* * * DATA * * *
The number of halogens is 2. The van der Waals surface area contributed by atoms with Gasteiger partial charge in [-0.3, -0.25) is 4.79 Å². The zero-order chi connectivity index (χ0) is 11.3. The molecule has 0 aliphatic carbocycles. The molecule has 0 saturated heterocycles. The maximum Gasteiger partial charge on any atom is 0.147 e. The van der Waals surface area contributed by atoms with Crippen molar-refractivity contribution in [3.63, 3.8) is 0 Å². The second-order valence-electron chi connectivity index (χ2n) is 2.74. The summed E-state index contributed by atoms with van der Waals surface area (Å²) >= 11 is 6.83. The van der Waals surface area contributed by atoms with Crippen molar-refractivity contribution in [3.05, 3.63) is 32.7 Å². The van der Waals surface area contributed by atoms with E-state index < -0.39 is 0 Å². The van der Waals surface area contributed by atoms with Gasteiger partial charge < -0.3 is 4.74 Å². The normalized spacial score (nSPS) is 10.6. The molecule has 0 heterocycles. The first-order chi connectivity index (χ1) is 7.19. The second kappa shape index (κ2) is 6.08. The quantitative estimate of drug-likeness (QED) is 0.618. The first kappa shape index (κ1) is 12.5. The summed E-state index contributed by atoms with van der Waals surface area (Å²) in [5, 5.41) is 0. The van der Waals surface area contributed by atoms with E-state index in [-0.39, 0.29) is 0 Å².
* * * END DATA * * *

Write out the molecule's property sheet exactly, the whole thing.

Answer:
The number of halogens is 2. The van der Waals surface area contributed by atoms with Gasteiger partial charge in [-0.3, -0.25) is 4.79 Å². The zero-order chi connectivity index (χ0) is 11.3. The molecule has 0 aliphatic carbocycles. The molecule has 0 saturated heterocycles. The maximum Gasteiger partial charge on any atom is 0.147 e. The van der Waals surface area contributed by atoms with Crippen molar-refractivity contribution in [3.63, 3.8) is 0 Å². The second-order valence-electron chi connectivity index (χ2n) is 2.74. The summed E-state index contributed by atoms with van der Waals surface area (Å²) >= 11 is 6.83. The van der Waals surface area contributed by atoms with Crippen molar-refractivity contribution in [3.05, 3.63) is 32.7 Å². The van der Waals surface area contributed by atoms with E-state index < -0.39 is 0 Å². The van der Waals surface area contributed by atoms with Gasteiger partial charge < -0.3 is 4.74 Å². The normalized spacial score (nSPS) is 10.6. The molecule has 0 heterocycles. The first-order chi connectivity index (χ1) is 7.19. The second kappa shape index (κ2) is 6.08. The quantitative estimate of drug-likeness (QED) is 0.618. The first kappa shape index (κ1) is 12.5. The summed E-state index contributed by atoms with van der Waals surface area (Å²) in [5, 5.41) is 0. The van der Waals surface area contributed by atoms with E-state index in [-0.39, 0.29) is 0 Å².